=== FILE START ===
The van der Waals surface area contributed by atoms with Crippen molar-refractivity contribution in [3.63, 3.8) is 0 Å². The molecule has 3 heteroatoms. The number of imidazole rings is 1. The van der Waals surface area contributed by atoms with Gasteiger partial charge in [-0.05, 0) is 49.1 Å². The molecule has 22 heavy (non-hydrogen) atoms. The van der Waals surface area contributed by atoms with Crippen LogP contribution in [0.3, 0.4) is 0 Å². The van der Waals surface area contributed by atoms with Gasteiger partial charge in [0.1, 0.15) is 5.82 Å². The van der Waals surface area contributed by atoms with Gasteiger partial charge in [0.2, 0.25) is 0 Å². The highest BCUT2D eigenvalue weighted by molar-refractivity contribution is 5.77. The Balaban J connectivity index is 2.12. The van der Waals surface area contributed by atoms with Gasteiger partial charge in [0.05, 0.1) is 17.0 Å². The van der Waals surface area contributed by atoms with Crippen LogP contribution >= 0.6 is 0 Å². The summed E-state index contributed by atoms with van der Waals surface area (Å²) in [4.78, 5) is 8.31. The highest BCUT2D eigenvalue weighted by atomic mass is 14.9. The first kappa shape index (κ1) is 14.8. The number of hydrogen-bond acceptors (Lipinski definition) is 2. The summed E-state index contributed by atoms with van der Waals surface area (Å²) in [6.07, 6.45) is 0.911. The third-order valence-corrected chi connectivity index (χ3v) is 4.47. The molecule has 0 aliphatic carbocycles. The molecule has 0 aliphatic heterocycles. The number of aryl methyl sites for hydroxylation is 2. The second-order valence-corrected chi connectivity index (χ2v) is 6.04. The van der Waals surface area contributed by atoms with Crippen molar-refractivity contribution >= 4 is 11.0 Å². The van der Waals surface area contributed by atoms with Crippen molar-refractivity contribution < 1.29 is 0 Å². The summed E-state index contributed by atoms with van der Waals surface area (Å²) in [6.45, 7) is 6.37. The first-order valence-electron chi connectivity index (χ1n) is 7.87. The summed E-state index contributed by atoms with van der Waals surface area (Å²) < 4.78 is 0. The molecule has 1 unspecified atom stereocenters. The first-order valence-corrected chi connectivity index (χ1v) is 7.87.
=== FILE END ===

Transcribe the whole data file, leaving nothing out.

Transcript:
The van der Waals surface area contributed by atoms with Crippen molar-refractivity contribution in [3.63, 3.8) is 0 Å². The molecule has 3 heteroatoms. The number of imidazole rings is 1. The van der Waals surface area contributed by atoms with Gasteiger partial charge in [-0.05, 0) is 49.1 Å². The molecule has 22 heavy (non-hydrogen) atoms. The van der Waals surface area contributed by atoms with Crippen LogP contribution in [0.3, 0.4) is 0 Å². The van der Waals surface area contributed by atoms with Gasteiger partial charge in [0.1, 0.15) is 5.82 Å². The van der Waals surface area contributed by atoms with Gasteiger partial charge in [0.2, 0.25) is 0 Å². The highest BCUT2D eigenvalue weighted by molar-refractivity contribution is 5.77. The Balaban J connectivity index is 2.12. The van der Waals surface area contributed by atoms with Gasteiger partial charge in [0.05, 0.1) is 17.0 Å². The van der Waals surface area contributed by atoms with Crippen LogP contribution >= 0.6 is 0 Å². The summed E-state index contributed by atoms with van der Waals surface area (Å²) in [4.78, 5) is 8.31. The highest BCUT2D eigenvalue weighted by atomic mass is 14.9. The first kappa shape index (κ1) is 14.8. The number of hydrogen-bond acceptors (Lipinski definition) is 2. The summed E-state index contributed by atoms with van der Waals surface area (Å²) in [6.07, 6.45) is 0.911. The third-order valence-corrected chi connectivity index (χ3v) is 4.47. The molecule has 0 aliphatic carbocycles. The molecule has 0 aliphatic heterocycles. The number of aryl methyl sites for hydroxylation is 2. The second-order valence-corrected chi connectivity index (χ2v) is 6.04. The van der Waals surface area contributed by atoms with Crippen molar-refractivity contribution >= 4 is 11.0 Å². The van der Waals surface area contributed by atoms with Crippen molar-refractivity contribution < 1.29 is 0 Å². The summed E-state index contributed by atoms with van der Waals surface area (Å²) in [6.45, 7) is 6.37. The first-order valence-electron chi connectivity index (χ1n) is 7.87. The summed E-state index contributed by atoms with van der Waals surface area (Å²) < 4.78 is 0. The molecule has 1 unspecified atom stereocenters. The first-order valence-corrected chi connectivity index (χ1v) is 7.87.